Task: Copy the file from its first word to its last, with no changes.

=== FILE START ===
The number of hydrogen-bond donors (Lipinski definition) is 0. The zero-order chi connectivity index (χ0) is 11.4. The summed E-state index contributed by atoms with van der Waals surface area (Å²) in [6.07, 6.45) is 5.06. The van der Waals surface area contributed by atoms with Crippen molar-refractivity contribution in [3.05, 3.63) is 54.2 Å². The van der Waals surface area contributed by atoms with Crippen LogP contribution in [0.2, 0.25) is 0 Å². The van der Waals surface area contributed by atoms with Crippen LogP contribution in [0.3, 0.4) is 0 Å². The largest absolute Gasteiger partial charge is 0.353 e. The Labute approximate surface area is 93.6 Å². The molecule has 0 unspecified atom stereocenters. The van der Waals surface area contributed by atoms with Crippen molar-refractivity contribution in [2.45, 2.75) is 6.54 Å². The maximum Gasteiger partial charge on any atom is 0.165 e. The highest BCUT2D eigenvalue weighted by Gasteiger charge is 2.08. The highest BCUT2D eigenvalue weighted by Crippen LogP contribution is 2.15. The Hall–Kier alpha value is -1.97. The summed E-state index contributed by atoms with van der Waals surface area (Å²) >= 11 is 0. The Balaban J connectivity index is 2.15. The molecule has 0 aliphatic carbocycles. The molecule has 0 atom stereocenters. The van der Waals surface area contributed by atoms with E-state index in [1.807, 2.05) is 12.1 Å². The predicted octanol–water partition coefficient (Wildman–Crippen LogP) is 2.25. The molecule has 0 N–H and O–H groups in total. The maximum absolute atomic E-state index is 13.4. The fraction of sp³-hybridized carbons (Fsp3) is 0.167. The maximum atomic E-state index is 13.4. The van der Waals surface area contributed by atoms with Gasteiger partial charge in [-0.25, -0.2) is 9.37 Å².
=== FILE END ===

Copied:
The number of hydrogen-bond donors (Lipinski definition) is 0. The zero-order chi connectivity index (χ0) is 11.4. The summed E-state index contributed by atoms with van der Waals surface area (Å²) in [6.07, 6.45) is 5.06. The van der Waals surface area contributed by atoms with Crippen molar-refractivity contribution in [3.05, 3.63) is 54.2 Å². The van der Waals surface area contributed by atoms with Crippen LogP contribution in [0.2, 0.25) is 0 Å². The van der Waals surface area contributed by atoms with Crippen LogP contribution in [0.3, 0.4) is 0 Å². The largest absolute Gasteiger partial charge is 0.353 e. The Labute approximate surface area is 93.6 Å². The molecule has 0 unspecified atom stereocenters. The van der Waals surface area contributed by atoms with Crippen molar-refractivity contribution in [2.45, 2.75) is 6.54 Å². The maximum Gasteiger partial charge on any atom is 0.165 e. The highest BCUT2D eigenvalue weighted by Gasteiger charge is 2.08. The highest BCUT2D eigenvalue weighted by Crippen LogP contribution is 2.15. The Hall–Kier alpha value is -1.97. The summed E-state index contributed by atoms with van der Waals surface area (Å²) >= 11 is 0. The Balaban J connectivity index is 2.15. The molecule has 0 aliphatic carbocycles. The molecule has 0 atom stereocenters. The van der Waals surface area contributed by atoms with E-state index in [1.807, 2.05) is 12.1 Å². The predicted octanol–water partition coefficient (Wildman–Crippen LogP) is 2.25. The molecule has 0 N–H and O–H groups in total. The maximum absolute atomic E-state index is 13.4. The fraction of sp³-hybridized carbons (Fsp3) is 0.167. The maximum atomic E-state index is 13.4. The van der Waals surface area contributed by atoms with Gasteiger partial charge in [-0.25, -0.2) is 9.37 Å².